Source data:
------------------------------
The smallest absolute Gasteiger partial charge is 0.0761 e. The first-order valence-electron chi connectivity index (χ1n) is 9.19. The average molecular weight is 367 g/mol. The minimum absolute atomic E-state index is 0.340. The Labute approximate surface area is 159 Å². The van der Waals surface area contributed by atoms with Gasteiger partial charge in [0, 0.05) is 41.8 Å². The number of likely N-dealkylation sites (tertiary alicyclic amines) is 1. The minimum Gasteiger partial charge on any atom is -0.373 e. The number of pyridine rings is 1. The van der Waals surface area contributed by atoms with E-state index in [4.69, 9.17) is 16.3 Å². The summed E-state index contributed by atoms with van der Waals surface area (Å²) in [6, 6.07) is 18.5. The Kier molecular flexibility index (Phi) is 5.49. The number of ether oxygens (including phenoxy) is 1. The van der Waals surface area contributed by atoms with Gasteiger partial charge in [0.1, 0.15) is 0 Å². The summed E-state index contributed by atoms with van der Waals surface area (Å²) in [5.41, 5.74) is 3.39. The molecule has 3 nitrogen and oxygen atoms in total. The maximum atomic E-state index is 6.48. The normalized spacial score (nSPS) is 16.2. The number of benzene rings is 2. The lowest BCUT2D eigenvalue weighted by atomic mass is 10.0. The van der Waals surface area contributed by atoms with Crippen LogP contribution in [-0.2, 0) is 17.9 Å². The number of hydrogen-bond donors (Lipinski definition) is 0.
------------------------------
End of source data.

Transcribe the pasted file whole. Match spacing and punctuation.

The smallest absolute Gasteiger partial charge is 0.0761 e. The first-order valence-electron chi connectivity index (χ1n) is 9.19. The average molecular weight is 367 g/mol. The minimum absolute atomic E-state index is 0.340. The Labute approximate surface area is 159 Å². The van der Waals surface area contributed by atoms with Gasteiger partial charge in [0, 0.05) is 41.8 Å². The number of likely N-dealkylation sites (tertiary alicyclic amines) is 1. The minimum Gasteiger partial charge on any atom is -0.373 e. The number of pyridine rings is 1. The van der Waals surface area contributed by atoms with E-state index in [4.69, 9.17) is 16.3 Å². The summed E-state index contributed by atoms with van der Waals surface area (Å²) in [6, 6.07) is 18.5. The Kier molecular flexibility index (Phi) is 5.49. The number of ether oxygens (including phenoxy) is 1. The van der Waals surface area contributed by atoms with Gasteiger partial charge in [0.1, 0.15) is 0 Å². The summed E-state index contributed by atoms with van der Waals surface area (Å²) in [5.41, 5.74) is 3.39. The molecule has 3 nitrogen and oxygen atoms in total. The maximum atomic E-state index is 6.48. The normalized spacial score (nSPS) is 16.2. The number of benzene rings is 2. The lowest BCUT2D eigenvalue weighted by atomic mass is 10.0. The van der Waals surface area contributed by atoms with Crippen LogP contribution in [-0.2, 0) is 17.9 Å². The number of hydrogen-bond donors (Lipinski definition) is 0.